Britons are more dependent on the State than ever before, a bombshell report reveals today. Prime Minister Rishi Sunak is pictured on January 19

Britons are more dependent on the State than ever before, a bombshell report reveals today.

For the first time, more than half of households – 36 million people – get more from the Government than they pay in tax, according to a study by Civitas. But this definition includes the amount individuals receive from ‘benefits in kind’, such as use of the NHS and state education.

This is up from 24 million, or two-fifths of households, when Tony Blair was in power at the turn of the millennium.

MPs said the huge government support provided during the Covid pandemic ‘changed the psyche’ of the country and made people think they can ‘get something for nothing’.

Britons are more dependent on the State than ever before, a bombshell report reveals today. Prime Minister Rishi Sunak is pictured on January 19

Sir Iain Duncan Smith, the former Conservative leader and ex-work and pensions secretary, said: ‘Lockdown changed the psyche of the British people’

The cost of the nation’s massive reliance on the State is being borne by higher earners, the think-tank’s report found.

The top 10 per cent of earners pay 53 per cent of all income tax, turning the levy – the Treasury’s biggest single earner – into a ‘stealth wealth tax’, Civitas said.

The surge in state ‘dependency’ means the poorest fifth of households receive £17,600 more on average in welfare and non-financial benefits from the State than they pay in tax. 

The findings sparked alarm among senior Tories, who demanded tax cuts to boost growth and a fresh debate about the role and size of the State.

Meanwhile analysis from Labour published on Monday shows there are 1.9 million over 50s receiving out of work benefits in May 2022 – a rise of 300,000 compared to pre-pandemic levels. 

Sir Iain Duncan Smith, the former Conservative leader and ex-work and pensions secretary, said: ‘Lockdown changed the psyche of the British people.

‘For all those years, we told them you can’t get something for nothing, and all of sudden they did. The British public thought the Government could do it all – even pay their salaries and they don’t have to work.’

The Civitas analysis used data from the Office for National Statistics to compare how much tax people pay with the benefits they receive from the Government.

These include cash welfare payments, such as Universal Credit, Jobseeker’s Allowance and the state pension, and non-financial benefits, such as use of the NHS and social care, free school meals and subsidised housing.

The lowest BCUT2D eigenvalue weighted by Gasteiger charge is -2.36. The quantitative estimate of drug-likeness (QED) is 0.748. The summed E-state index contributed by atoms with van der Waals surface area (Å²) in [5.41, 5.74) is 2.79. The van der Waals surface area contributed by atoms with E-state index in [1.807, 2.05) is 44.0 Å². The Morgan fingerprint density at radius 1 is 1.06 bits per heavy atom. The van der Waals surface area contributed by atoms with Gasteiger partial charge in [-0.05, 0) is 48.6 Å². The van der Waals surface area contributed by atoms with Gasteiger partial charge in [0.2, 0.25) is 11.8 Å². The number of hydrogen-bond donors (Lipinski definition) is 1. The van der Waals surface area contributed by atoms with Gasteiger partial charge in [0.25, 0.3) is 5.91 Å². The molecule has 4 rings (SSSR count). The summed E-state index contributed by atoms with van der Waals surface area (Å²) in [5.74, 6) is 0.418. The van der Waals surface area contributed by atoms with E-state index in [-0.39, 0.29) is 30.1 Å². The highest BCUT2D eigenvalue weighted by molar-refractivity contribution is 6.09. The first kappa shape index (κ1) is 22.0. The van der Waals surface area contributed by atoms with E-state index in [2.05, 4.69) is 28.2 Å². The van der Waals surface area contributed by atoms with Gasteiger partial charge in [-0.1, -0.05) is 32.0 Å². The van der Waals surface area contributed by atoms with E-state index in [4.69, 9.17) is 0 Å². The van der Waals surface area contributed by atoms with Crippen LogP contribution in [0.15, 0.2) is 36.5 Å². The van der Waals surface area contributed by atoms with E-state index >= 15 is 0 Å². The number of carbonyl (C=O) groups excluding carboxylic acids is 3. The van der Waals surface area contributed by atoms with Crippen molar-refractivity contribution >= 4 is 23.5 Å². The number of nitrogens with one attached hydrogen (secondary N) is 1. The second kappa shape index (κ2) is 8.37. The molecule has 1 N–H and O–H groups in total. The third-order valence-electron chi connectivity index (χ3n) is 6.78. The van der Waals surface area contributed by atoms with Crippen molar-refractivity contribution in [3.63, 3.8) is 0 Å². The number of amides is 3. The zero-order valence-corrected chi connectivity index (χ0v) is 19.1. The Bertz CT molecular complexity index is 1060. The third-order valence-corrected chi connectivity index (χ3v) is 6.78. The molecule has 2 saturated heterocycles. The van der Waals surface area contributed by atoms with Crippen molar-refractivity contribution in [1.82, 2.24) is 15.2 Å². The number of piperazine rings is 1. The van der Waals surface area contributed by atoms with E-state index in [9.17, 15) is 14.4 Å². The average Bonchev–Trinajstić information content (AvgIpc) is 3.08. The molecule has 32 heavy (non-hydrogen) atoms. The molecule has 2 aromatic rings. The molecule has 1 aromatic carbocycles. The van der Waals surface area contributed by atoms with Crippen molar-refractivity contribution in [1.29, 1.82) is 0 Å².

The proportion of those who get more from the State than they put in has climbed steadily over several decades, and is higher now than under either Sir Tony or Gordon Brown’s premierships.

The number who get more from the state than they pay in tax is up from 24 million, or two-fifths of households, when Tony Blair was in power at the turn of the millennium. Tony Blair is pictured at the WEF forum on January 19

The nation’s reliance on the State spiked between 2020 and 2022, in part due to the massive jump in health spending, the fall in VAT receipts during lockdowns, and a growing benefits bill (file image)

The nation’s reliance on the State spiked between 2020 and 2022, in part due to the massive jump in health spending, the fall in VAT receipts during lockdowns, and a growing benefits bill.

The report’s authors said the true headline figure was likely to be even higher than 36 million people because their findings excluded the £70 billion furlough scheme.

The latest data also does not take account of the tens of billions of pounds put aside to subsidise energy bills, and the impact of hundreds of thousands of people disappearing from the workforce.

The report sparked fears that the State has become bloated, smothering entrepreneurship and forcing the low-paid into a benefits trap.

It follows data released last month that showed benefit fraud is believed to have rocketed to more than £8.5 billion a year. 

Ministers were recently blasted by a committee of MPs after bungling staff in the Department of Work and Pensions lost a record £8.6billion of taxpayers’ money to fraud and error in 2021 – almost double what was lost the year before the pandemic. 

Mr Duncan Smith said: ‘The more we spend, the more we have to tax or borrow. The Government has to do something, and do it pretty quick. Start cutting taxes, and put money back into people’s pockets.’

Labour more likely than Tories to cut taxes